J & P Advocacy Strategies: How to be an Agent of Change
The Justice & Peace Commission of Durban archdiocese hosted a workshop on advocacy, lobbying and training at Albert Falls Conference Centre. The workshop was presented by archdiocese J&P coordinator Kalie Senyane, with chaplain Fr Cyril Xaba, Fr Sipho Mbatha of Eshowe diocese, Robert Mafinyori of the SACBC Justice & Peace Commission, and Dr Kudakwashe Shonhiwa of Peace Oasis International.
Over three days, the 55 participants, from the age of 18-85, were trained on how to advocate and how to be agents of change.
They also discussed issues such as the culture of rape, abuse in all its forms, and a Catholic way of building peace and trust while people voice their concerns in a Christian manner as an alternative to violence.
Fr Mbatha explained the history of J&P, and Fr Xaba went through the Catholic pastoral cycle.
Mr Mafinyori was welcomed by many as they remembered him well from his work on gender justice.
The sessions on rape culture and abuse saw even a man of 82 speaking out against the abuse of women, children and the elderly.
Most participants were concerned that families still don’t report cases of rape that occur in family settings. Mothers still don’t believe their daughters when they report having been raped by their fathers, uncles, brothers or cousins.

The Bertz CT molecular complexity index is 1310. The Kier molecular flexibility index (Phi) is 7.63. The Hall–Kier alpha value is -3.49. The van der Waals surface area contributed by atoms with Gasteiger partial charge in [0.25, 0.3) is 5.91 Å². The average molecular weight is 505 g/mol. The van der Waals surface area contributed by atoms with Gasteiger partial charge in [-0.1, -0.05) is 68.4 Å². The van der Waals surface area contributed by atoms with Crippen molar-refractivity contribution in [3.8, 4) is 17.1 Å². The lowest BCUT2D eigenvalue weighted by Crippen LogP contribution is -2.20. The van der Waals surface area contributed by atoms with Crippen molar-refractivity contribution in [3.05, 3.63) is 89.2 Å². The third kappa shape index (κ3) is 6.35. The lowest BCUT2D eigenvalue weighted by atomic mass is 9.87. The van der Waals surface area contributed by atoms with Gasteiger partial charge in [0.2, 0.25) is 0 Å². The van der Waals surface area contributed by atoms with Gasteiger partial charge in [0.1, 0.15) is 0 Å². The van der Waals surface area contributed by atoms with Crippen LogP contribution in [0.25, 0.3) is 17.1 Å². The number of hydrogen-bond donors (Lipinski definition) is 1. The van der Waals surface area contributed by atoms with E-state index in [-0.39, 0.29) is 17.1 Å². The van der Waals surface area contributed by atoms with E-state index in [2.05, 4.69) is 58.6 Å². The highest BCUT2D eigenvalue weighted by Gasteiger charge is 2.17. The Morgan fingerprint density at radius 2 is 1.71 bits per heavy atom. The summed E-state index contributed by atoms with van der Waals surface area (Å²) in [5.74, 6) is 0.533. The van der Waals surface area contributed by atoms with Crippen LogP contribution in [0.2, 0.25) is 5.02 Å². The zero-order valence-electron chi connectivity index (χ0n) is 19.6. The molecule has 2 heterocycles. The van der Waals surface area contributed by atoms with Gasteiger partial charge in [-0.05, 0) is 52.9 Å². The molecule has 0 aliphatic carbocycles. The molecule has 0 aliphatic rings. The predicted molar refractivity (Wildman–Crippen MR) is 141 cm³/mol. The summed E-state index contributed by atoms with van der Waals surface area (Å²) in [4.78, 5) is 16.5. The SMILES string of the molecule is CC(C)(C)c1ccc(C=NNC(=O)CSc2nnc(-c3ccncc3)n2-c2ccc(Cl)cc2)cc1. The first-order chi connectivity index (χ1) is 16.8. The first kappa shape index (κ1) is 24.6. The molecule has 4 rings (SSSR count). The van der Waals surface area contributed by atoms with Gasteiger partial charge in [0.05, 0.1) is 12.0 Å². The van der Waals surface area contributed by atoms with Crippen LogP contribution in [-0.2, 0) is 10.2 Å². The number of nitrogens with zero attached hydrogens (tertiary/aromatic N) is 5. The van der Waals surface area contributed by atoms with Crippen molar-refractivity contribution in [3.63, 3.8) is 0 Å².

The workshop urged that women, especially mothers, be made aware that rape by a family member is still rape, and a crime.
Alternative to Violence
Dr Shonhiwa took the participants through a process called AVP, standing for Alternative to Violence.
Those attending learnt how to build peace within their homes, churches and the entire communities. While it is right to voice dissatisfaction against organs of the state, protest action shouldn’t be violent and infringe on the rights of others, the workshop agreed.
Mediation processes or community dialogues should be arranged to address social issues — not burning clinics, schools and cars.
Mr Senyane took the group through processes of democracy to highlight that advocacy goes hand in hand with democracy.
Participants were asked to come up with advocacy strategies on locally relevant topics such as health, drugs and alcohol, child abuse, and teenage pregnancy.
“The aim of these advocacy in action strategies is to educate peoples on how they can help their own communities to rid themselves of these social ills and not wait for the government, which has failed, or the police, which we know is failing many communities in KwaZulu-Natal when facing the issue of drugs,” Mr Senyane said.